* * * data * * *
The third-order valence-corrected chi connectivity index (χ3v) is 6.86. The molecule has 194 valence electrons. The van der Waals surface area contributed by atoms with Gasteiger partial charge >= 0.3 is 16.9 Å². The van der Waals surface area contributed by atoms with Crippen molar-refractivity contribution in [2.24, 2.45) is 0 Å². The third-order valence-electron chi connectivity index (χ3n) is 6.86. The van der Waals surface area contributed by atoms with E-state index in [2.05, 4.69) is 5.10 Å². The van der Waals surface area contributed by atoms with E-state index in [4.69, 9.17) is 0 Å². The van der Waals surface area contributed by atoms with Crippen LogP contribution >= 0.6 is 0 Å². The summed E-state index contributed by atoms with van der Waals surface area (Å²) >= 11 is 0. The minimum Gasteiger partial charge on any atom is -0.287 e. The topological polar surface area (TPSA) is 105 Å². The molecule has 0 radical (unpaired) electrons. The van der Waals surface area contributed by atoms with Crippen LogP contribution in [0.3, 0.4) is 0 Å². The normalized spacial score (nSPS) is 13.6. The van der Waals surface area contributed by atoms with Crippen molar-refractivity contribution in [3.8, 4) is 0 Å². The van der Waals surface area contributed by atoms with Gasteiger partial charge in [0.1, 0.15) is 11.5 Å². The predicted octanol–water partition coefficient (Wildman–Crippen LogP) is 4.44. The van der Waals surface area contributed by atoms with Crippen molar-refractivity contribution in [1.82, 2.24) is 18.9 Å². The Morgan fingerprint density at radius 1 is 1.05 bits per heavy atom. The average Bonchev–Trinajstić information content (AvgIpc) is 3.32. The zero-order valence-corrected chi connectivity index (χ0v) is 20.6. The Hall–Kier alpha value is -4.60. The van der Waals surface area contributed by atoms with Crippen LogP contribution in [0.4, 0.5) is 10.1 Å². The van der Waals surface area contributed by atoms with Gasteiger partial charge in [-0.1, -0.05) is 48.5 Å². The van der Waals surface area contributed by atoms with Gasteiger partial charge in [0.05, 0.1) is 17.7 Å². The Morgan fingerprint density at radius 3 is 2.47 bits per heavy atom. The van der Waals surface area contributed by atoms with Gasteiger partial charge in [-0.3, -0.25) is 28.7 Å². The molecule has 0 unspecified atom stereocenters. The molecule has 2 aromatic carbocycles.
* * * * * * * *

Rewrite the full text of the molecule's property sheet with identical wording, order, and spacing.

The third-order valence-corrected chi connectivity index (χ3v) is 6.86. The molecule has 194 valence electrons. The van der Waals surface area contributed by atoms with Gasteiger partial charge >= 0.3 is 16.9 Å². The van der Waals surface area contributed by atoms with Crippen molar-refractivity contribution in [2.24, 2.45) is 0 Å². The third-order valence-electron chi connectivity index (χ3n) is 6.86. The van der Waals surface area contributed by atoms with E-state index in [2.05, 4.69) is 5.10 Å². The van der Waals surface area contributed by atoms with E-state index in [4.69, 9.17) is 0 Å². The van der Waals surface area contributed by atoms with Crippen LogP contribution >= 0.6 is 0 Å². The summed E-state index contributed by atoms with van der Waals surface area (Å²) >= 11 is 0. The minimum Gasteiger partial charge on any atom is -0.287 e. The topological polar surface area (TPSA) is 105 Å². The molecule has 0 radical (unpaired) electrons. The van der Waals surface area contributed by atoms with Crippen LogP contribution in [0.3, 0.4) is 0 Å². The normalized spacial score (nSPS) is 13.6. The van der Waals surface area contributed by atoms with Crippen molar-refractivity contribution in [3.8, 4) is 0 Å². The van der Waals surface area contributed by atoms with Gasteiger partial charge in [0.1, 0.15) is 11.5 Å². The predicted octanol–water partition coefficient (Wildman–Crippen LogP) is 4.44. The van der Waals surface area contributed by atoms with Crippen molar-refractivity contribution in [1.82, 2.24) is 18.9 Å². The Morgan fingerprint density at radius 1 is 1.05 bits per heavy atom. The average Bonchev–Trinajstić information content (AvgIpc) is 3.32. The zero-order valence-corrected chi connectivity index (χ0v) is 20.6. The Hall–Kier alpha value is -4.60. The van der Waals surface area contributed by atoms with Crippen LogP contribution in [0.4, 0.5) is 10.1 Å². The van der Waals surface area contributed by atoms with Gasteiger partial charge in [-0.1, -0.05) is 48.5 Å². The van der Waals surface area contributed by atoms with Gasteiger partial charge in [0.05, 0.1) is 17.7 Å². The Morgan fingerprint density at radius 3 is 2.47 bits per heavy atom. The van der Waals surface area contributed by atoms with Gasteiger partial charge in [-0.3, -0.25) is 28.7 Å². The molecule has 0 unspecified atom stereocenters. The molecule has 2 aromatic carbocycles.